and City Administrators
Hoefer Toal, Chief Justice
or County Administrative Hearing Courts
|DATE:||March 23, 2009|
I have received information that some counties and municipalities in the State are attempting to create by local ordinance another tier of courts, typically designated as "administrative hearing courts." The courts are purportedly established for the purpose of hearing smoking infractions, as well as various other local ordinance violations. The creation of these courts is repugnant to the long-standing concept of the state uniform judicial system. Courts may only be established pursuant to the South Carolina Constitution or State law. Our Supreme Court has held that the establishment of a uniform judiciary is mandatory and that statutes which extend or perpetuate a non-unified system or which operate so as to postpone or defeat the purpose of Article V of our State Constitution must be deemed unconstitutional. Further, the South Carolina Constitution limits the power local government may be granted by the State by providing that, among other things, local governments may not set aside structure for and the administration of the state’s judicial system.  The local establishment of these courts is clearly in violation of both Article V and Article VIII of our South Carolina Constitution and I urge you to reconsider their validity. Locally created smoking infractions, as well as County and Municipal ordinance violations, should be heard and disposed in the magistrate and municipal courts of this State, respectively, as they are part of the State uniform judicial system.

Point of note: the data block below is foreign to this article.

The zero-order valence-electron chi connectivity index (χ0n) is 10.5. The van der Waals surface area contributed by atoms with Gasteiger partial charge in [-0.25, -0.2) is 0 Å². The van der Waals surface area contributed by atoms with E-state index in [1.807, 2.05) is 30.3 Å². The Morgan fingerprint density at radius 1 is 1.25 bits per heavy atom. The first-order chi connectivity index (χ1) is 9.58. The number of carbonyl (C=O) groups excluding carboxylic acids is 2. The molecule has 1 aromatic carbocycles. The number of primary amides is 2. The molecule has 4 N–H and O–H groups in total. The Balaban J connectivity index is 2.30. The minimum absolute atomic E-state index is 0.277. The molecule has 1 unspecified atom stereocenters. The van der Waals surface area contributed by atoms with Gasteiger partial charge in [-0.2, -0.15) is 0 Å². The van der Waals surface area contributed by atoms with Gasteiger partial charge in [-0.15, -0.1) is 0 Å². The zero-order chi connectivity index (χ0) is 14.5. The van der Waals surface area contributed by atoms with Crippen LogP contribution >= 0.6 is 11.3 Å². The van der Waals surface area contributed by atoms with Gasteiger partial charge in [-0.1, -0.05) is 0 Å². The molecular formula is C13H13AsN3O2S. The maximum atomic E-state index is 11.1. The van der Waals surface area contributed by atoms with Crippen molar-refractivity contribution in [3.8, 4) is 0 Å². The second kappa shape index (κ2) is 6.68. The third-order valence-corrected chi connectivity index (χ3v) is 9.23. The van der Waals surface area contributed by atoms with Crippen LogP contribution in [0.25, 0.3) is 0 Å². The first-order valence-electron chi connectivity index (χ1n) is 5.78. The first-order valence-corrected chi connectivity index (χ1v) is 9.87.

See Article V, Sections 1 and 4, South Carolina Constitution; State ex rel. McLeod v. Crowe, 349 S.E. 2d 772, 272 S.C. 41 (1978); City of Pickens v. Schmidt, 376 S.E. 2d 271, 297 S.C. 253 (1989)
 Douglas v. State ex rel. McLeod, 282 S.E. 2d 604, 277 S.C. 76 (1981)
 Article VIII, Section 14, South Carolina Constitution